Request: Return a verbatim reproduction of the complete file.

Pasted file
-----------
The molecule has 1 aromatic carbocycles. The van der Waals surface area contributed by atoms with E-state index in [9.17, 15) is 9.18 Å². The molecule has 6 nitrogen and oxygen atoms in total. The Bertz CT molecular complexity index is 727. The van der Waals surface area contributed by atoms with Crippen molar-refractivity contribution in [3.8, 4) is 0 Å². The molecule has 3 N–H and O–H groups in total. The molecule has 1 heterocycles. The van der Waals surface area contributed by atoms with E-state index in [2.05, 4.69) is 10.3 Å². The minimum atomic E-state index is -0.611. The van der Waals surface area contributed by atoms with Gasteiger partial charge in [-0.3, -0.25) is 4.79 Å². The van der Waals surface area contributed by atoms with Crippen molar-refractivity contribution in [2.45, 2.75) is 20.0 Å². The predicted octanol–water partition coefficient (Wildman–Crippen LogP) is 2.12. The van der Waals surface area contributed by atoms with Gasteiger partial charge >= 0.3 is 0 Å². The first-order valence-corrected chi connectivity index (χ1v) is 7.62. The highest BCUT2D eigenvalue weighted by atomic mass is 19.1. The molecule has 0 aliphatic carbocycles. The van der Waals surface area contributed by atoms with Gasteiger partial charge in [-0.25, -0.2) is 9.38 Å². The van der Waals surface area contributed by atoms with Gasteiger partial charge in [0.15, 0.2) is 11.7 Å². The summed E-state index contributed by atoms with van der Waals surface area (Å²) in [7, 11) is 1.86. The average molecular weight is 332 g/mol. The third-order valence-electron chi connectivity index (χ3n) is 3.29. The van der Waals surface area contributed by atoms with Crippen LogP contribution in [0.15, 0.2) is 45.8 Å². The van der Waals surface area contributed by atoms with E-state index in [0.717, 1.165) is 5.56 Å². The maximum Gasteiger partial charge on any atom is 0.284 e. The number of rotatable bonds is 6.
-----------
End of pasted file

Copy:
The molecule has 1 aromatic carbocycles. The van der Waals surface area contributed by atoms with E-state index in [9.17, 15) is 9.18 Å². The molecule has 6 nitrogen and oxygen atoms in total. The Bertz CT molecular complexity index is 727. The van der Waals surface area contributed by atoms with Crippen molar-refractivity contribution in [3.8, 4) is 0 Å². The molecule has 3 N–H and O–H groups in total. The molecule has 1 heterocycles. The van der Waals surface area contributed by atoms with E-state index in [2.05, 4.69) is 10.3 Å². The minimum atomic E-state index is -0.611. The van der Waals surface area contributed by atoms with Gasteiger partial charge in [-0.3, -0.25) is 4.79 Å². The van der Waals surface area contributed by atoms with Crippen molar-refractivity contribution in [2.45, 2.75) is 20.0 Å². The predicted octanol–water partition coefficient (Wildman–Crippen LogP) is 2.12. The van der Waals surface area contributed by atoms with Gasteiger partial charge >= 0.3 is 0 Å². The first-order valence-corrected chi connectivity index (χ1v) is 7.62. The highest BCUT2D eigenvalue weighted by atomic mass is 19.1. The molecule has 0 aliphatic carbocycles. The van der Waals surface area contributed by atoms with Gasteiger partial charge in [-0.25, -0.2) is 9.38 Å². The van der Waals surface area contributed by atoms with Gasteiger partial charge in [0.15, 0.2) is 11.7 Å². The summed E-state index contributed by atoms with van der Waals surface area (Å²) in [7, 11) is 1.86. The average molecular weight is 332 g/mol. The third-order valence-electron chi connectivity index (χ3n) is 3.29. The van der Waals surface area contributed by atoms with Crippen LogP contribution in [0.15, 0.2) is 45.8 Å². The van der Waals surface area contributed by atoms with E-state index in [0.717, 1.165) is 5.56 Å². The maximum Gasteiger partial charge on any atom is 0.284 e. The number of rotatable bonds is 6.